How to Help Prevent Cluster Suicides
A suicide cluster may be defined as a group of suicides (or attempts) that happen in close proximity of time and/or space than one would expect in a certain community. Those at highest risk for cluster suicides include young people and university students.Suicide is often related to depression, social isolation, a loss of meaning in life.A suicide affects the whole community, and cluster suicides can deeply impact those living in a community. There are ways to prevent cluster suicides as well as respond to suicides in such a way to discourage further suicides from occurring.
Responding to a Suicide in the Community
Talk to those intimately affected first.Prior to any media coverage, make sure family and close friends are notified in person first.It can be traumatizing to find out a loved one has died via media. Instead, contact those most intimately involved first and deliver the news in person.
- Have someone trained in crisis care or therapy deliver the news to affected family and friends.
Identify vulnerable persons for a cluster suicide.To identify those most at risk after a suicide, assess for vulnerability. Those vulnerable may include people who had a negative interaction with the victim before the suicide and might feel this caused the suicide, people who encouraged the suicide or suicidal behavior, people who were in a suicide pact but did not follow through, those who saw suicide warning signs but failed to acknowledge them, people who have been previously suicidal, and those who have current mental health problems.These are people considered “high risk” after a suicide.
Screen those at high risk.Following a suicide that may spark cluster suicides, provide mental health screening for those that are considered high risk. Screenings should be performed by trained counselors. Individuals should be referred for further counseling or other mental health services if needed.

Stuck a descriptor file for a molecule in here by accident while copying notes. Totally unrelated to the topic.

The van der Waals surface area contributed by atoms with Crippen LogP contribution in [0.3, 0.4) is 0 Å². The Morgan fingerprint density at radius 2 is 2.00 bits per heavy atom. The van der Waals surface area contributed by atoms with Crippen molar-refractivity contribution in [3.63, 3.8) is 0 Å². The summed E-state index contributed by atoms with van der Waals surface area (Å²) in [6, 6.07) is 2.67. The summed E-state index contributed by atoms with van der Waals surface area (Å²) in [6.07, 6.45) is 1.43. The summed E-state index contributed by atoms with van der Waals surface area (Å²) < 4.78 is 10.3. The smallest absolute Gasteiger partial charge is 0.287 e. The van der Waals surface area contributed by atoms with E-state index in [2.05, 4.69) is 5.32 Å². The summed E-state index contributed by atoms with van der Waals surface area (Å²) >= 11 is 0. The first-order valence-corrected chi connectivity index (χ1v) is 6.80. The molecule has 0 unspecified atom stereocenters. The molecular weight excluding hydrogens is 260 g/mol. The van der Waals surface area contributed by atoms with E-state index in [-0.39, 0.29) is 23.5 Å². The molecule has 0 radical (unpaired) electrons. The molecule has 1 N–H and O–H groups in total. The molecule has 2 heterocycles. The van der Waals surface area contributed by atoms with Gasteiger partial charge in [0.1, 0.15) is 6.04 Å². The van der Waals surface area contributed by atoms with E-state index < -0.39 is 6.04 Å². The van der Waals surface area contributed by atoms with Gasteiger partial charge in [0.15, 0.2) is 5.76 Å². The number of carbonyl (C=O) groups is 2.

- Screen for mental or emotional health disturbances, symptoms of depression, and suicide risk.
Provide post-care after a suicide.Crisis intervention following a suicide can minimize and contain the effects following a suicide. Students may be affected even if they did not know the suicide victim personally. Efforts such as providing crisis care and prevention can minimize the risk of further suicides.
- Have crisis counselors available in schools and universities after a vulnerable event, and make sure students know these resources are readily available.
Offer case management services.For those affected long-term by a suicide (like close family and friends), case management can check in and make sure that these individuals are coping well. If not coping well, these services can offer help in finding ways to cope more effectively or to seek counseling services. Case management can follow up with vulnerable persons and those closely affected by a tragedy.
- Offering case management on schools and universities can help with suicide prevention and management.
Handling the Response After a Suicide
Have a plan.Before a tragedy strikes, have a plan prepared to deal with potential disasters. Prepare a plan before you need it. Discuss who will be involved, what roles need to be fulfilled, and how communication will occur. Get agencies involved that will agree to participate in an action plan.
Enlist help.Get educational and health agencies together. This includes hospitals, local schools and educators, clergy, students, parents groups (like PTA), survivor groups, police, media, representatives of education, public health, mental health, and local government. Especially if a problem is widespread, it’s good to have a standard response and way to help people.
- Discuss with each agency how it can provide support. For instance, parents involved with PTA can provide food or comfort items for students, clergy and mental health professionals can provide crisis counseling, and government can provide outreach resources.